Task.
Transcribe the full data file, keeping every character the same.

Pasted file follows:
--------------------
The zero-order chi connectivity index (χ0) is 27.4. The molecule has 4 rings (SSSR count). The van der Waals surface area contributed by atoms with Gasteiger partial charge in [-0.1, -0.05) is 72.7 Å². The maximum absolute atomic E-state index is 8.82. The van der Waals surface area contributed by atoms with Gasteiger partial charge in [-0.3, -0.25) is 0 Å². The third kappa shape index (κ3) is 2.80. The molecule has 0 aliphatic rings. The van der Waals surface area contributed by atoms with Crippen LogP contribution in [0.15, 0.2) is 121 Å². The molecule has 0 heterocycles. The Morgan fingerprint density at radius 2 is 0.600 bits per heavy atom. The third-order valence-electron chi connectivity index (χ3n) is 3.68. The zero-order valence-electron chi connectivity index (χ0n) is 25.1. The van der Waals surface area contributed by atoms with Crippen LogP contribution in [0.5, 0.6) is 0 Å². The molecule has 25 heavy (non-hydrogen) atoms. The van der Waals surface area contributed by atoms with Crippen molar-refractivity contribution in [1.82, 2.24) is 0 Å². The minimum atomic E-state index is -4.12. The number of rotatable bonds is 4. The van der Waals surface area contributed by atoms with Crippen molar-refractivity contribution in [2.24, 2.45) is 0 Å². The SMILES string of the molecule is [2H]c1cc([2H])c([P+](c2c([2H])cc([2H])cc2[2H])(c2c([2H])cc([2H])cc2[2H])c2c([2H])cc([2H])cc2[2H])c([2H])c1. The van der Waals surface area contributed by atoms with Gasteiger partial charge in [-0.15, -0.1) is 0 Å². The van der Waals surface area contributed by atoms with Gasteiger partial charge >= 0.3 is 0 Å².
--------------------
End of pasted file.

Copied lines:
The zero-order chi connectivity index (χ0) is 27.4. The molecule has 4 rings (SSSR count). The van der Waals surface area contributed by atoms with Gasteiger partial charge in [-0.1, -0.05) is 72.7 Å². The maximum absolute atomic E-state index is 8.82. The van der Waals surface area contributed by atoms with Gasteiger partial charge in [-0.3, -0.25) is 0 Å². The third kappa shape index (κ3) is 2.80. The molecule has 0 aliphatic rings. The van der Waals surface area contributed by atoms with Crippen LogP contribution in [0.15, 0.2) is 121 Å². The molecule has 0 heterocycles. The Morgan fingerprint density at radius 2 is 0.600 bits per heavy atom. The third-order valence-electron chi connectivity index (χ3n) is 3.68. The zero-order valence-electron chi connectivity index (χ0n) is 25.1. The van der Waals surface area contributed by atoms with Crippen LogP contribution in [0.5, 0.6) is 0 Å². The molecule has 25 heavy (non-hydrogen) atoms. The van der Waals surface area contributed by atoms with Crippen molar-refractivity contribution in [1.82, 2.24) is 0 Å². The minimum atomic E-state index is -4.12. The number of rotatable bonds is 4. The van der Waals surface area contributed by atoms with Crippen molar-refractivity contribution in [2.24, 2.45) is 0 Å². The SMILES string of the molecule is [2H]c1cc([2H])c([P+](c2c([2H])cc([2H])cc2[2H])(c2c([2H])cc([2H])cc2[2H])c2c([2H])cc([2H])cc2[2H])c([2H])c1. The van der Waals surface area contributed by atoms with Gasteiger partial charge in [-0.15, -0.1) is 0 Å². The van der Waals surface area contributed by atoms with Gasteiger partial charge >= 0.3 is 0 Å².